Published online Jun 21, 2007. doi: 10.3748/wjg.v13.i23.3228
Revised: April 2, 2007
Accepted: April 23, 2007
Published online: June 21, 2007
AIM: To study the significance of scoring systems assessing severity and prognostic factors in patients with colonic perforation.
METHODS: A total of 26 patients (9 men, 17 women; mean age 72.7 ± 11.6 years) underwent emergency operation for colorectal perforation in our institution between 1993 and 2005. Several clinical factors were measured preoperatively and 24 h postoperatively. Acute physiology and chronic health evaluation II (APACHE II), Mannheim peritonitis index (MPI) and peritonitis index of Altona (PIA II) scores were calculated preoperatively.
RESULTS: Overall postoperative mortality rate was 23.1% (6 patients). Compared with survivors, non-survivors displayed low blood pressure, low serum protein and high serum creatinine preoperatively, and low blood pressure, low white blood cell count, low pH, low PaO2/FiO2, and high serum creatinine postoperatively. APACHE II score was significantly lower in survivors than in non-survivors (10.4 ± 3.84 vs 19.3 ± 2.87, P = 0.00003). Non-survivors tended to display high MPI score and low PIA II score, but no significant difference was identified.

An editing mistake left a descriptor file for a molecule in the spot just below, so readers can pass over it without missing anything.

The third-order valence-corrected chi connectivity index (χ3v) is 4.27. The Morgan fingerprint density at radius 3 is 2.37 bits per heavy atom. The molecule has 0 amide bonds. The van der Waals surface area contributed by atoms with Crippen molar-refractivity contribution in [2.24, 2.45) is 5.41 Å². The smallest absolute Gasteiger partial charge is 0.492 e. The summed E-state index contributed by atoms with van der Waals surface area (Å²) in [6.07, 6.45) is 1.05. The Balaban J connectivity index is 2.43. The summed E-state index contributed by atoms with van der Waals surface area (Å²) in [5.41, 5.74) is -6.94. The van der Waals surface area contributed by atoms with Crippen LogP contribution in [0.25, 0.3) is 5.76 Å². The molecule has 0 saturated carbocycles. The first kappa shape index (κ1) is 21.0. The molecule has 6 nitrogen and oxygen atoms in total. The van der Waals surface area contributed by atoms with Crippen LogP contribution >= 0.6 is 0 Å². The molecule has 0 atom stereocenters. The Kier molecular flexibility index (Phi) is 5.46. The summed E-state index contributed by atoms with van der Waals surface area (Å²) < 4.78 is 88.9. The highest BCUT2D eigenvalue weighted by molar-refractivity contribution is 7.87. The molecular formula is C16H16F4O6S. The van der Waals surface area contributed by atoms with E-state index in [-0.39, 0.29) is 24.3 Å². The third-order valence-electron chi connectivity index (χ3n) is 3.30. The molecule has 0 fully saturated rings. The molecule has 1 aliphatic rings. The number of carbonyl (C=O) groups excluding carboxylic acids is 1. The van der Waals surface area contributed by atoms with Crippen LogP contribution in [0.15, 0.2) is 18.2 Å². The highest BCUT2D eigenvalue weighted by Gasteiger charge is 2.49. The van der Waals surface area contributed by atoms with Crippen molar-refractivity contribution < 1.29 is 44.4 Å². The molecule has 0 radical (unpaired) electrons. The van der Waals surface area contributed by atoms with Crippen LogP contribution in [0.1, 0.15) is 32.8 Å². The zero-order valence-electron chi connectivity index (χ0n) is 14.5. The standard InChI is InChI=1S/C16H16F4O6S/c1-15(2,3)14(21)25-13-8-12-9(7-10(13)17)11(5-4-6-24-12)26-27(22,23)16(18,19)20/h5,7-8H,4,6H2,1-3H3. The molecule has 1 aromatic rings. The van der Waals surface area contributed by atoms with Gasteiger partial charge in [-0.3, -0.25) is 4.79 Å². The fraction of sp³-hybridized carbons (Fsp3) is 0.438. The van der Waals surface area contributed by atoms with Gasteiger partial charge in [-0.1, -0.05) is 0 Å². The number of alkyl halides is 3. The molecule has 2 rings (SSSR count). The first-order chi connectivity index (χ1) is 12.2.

CONCLUSION: Pre- and postoperative blood pressure and serum creatinine level appear related to prognosis of colonic perforation. APACHE II score is most associated with prognosis and scores ≥ 20 are associated with significantly increased mortality rate.